Terms of Endearment: What’s in a Name?
Second Sunday of Lent
©2021 Rev. Dr. Elisabeth R. Jones
This morning’s sermon is brought to you,
courtesy of a persistent question
asked by those in your CPU Midrash group,
who help me figure out how these ancient
texts may “land” with you all.
“What’s with all these name changes?”
Or put another way,
“What’s in a name?”
So let me begin with a question for you
who are watching or listening: (actually a series of them)
Your name: do you like it?
Did you choose it, or was it given to you?
Are you named after an ancestor, a movie star?
Does it fit you? Does it sum you up?
What happens inside when someone says your name?
In love, or indifference or in anger?
Do you have a term of endearment, that a loved one uses for only you?
Are there nicknames that recall pleasure – or pain?
Have you ever changed your name?
Taken a new surname, at marriage, or divorce,
or a new “given” name to signify ownership of your unique identity?
If you could, would you change your name?
To what? Why?
And if you want to but haven’t, what is stopping you?
Names matter, don’t they?
There can be so much riding on the names we give and are given.
It’s been decades now since I read the book,
Roots, by Alex Haley, and watched the subsequent miniseries,
but I have never forgotten the long scene near the beginning
where a free Omoro takes his newborn,
but still unnamed son out into the night,
and there, as all the vast solemnity of the starlit darkness
surrounds them, he breathes over the child,
and whispers his name to him for the first time, Kunta Kinte,
a name to live into and up to.
The scene repeats itself decades later as the enslaved
Kunta takes his newborn, unnamed daughter
out into the dangers of a night-dark plantation
to whisper her name to her for the first time, Kizzy.
The power and responsibility to endow a term of endearment,
to name a child, or a creature,
is one that seems so vested with spiritual potency
that all the world’s religions have created rituals,
for naming and renaming ceremonies.
In Christian traditions, naming is always associated
with vows of relationship, terms of endearment,
to our faith: at baptism, and in some traditions,
at confirmation, when taking monastic vows,
or becoming pope,
a new name is given (or taken by choice)
to signal this new relationship to God and the world.
People whose gender assignment at birth fits like an
outgrown shoe will often, and with great care and solemnity
choose a new name to recognize their new relationship to self,
the world, and their families, and those who love them.
As we can see in this story, too.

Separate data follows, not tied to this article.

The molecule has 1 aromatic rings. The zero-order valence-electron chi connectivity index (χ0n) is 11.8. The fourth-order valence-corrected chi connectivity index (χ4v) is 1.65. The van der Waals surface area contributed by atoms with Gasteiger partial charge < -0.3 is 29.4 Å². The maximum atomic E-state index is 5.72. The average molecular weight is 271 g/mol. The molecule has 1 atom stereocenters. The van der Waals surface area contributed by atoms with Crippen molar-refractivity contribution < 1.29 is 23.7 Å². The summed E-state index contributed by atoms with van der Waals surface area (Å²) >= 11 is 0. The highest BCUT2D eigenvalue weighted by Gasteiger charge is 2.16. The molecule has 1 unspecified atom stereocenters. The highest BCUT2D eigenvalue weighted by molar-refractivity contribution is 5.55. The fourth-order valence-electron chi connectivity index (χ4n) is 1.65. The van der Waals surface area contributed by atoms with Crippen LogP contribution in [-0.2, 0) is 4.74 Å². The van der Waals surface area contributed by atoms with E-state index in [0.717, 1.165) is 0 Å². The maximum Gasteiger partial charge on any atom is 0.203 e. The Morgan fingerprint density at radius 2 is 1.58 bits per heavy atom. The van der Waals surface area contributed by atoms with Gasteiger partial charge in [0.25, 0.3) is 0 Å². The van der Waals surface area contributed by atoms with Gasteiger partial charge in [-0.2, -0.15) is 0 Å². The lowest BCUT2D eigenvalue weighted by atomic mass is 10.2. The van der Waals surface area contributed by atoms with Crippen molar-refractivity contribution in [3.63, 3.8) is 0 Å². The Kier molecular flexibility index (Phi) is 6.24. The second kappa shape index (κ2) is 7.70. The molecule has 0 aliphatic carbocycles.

In this the third promise-giving encounter between
God and Abram, names matter.
God identifies Godself with a name,
El Shaddai… God of the Mountains, or God Almighty.
I wonder why? Why this name among the
many names ascribed to God in Scripture?
Not El Roi, the God who sees
(a name given to God by Hagar the African slave of Sarai,
in recognition of God seeing her when no one else did)
El Olam – Everlasting God.
El Elyon – Most High.
Perhaps, when God says to Abram
“I am El Shaddai, come walk with me”,
God is inviting Abram to notice
that God is the One with sufficient
strength, might, power,
to shape not only Abram’s life, but his legacy.
Given that Abram and Sarai have
repeatedly acted out of a functional atheism,
taking it upon themselves to try
to work the long-time-coming promise out for themselves,
sometimes with oppressive and disastrous consequences,
God’s self-revelation as the Almighty One matters.
To Abram and to many of us type A overachievers,
and to many of us ‘not-so-sure about the God thing’ people,
who try to work God’s promises for justice, equity,
for personal piety, or success, by ourselves,
as if it’s up to us alone,
this reminder of God’s Name matters.
A reminder that God is good, up to the promises God makes,
to create, sustain, redeem, rescue, heal, recreate,
to make a way out of no way.
El Shaddai, God Almighty, it’s not a name for God
that sits easily on my tongue,
but in a pandemic a long-time in going,
perhaps it could.. perhaps it should…
But it’s not just God whose name matters.
It seems that the names of the
two humans in this story matter, too.
While we may at first have a bit of an issue with God
suddenly re-naming 99 and 90 year olds
perhaps we could see this as a gift to them,
and to us, to be given a name befitting their legacy to the world;
Father and Mother of nations.
The names – with a simple insertion
of nothing more than a breath
-nothing less though than the creative breath of God;
Abram to Abraham,
Sarai to Sarah,
these names have power, they have future,
they are worth living into!
As inheritors of this covenant between
God and Abraham and Sarah,
to walk with God,
and to live in the world as blessing to the nations
is amazing, but it’s also daunting.
What happens when we,
like Abe and Sarai,
feel distanced from the promise
and the purpose by the intruding circumstances of our lives?
I know that’s something I’ve struggled with personally this year,
feeling like I’m not quite living up to this awesome call,
worrying that we as a community of faith are being hobbled
in our attempts to live as blessing beyond ourselves…
So I think again about that
moment when God seals
this covenant with nothing more
than a breath, a ha inserted into two names.
Our names, the ones that choose us,
and the ones we choose,
on God’s breath,
become in an instant
that affirmation of our unique self,
a term of God’s endearment,
enough to seal us into the same covenant,
to be and to become a people,
with a common purpose.
We are God’s people, and God is our God.
We are called to be blessing in the world.
That is enough. For now.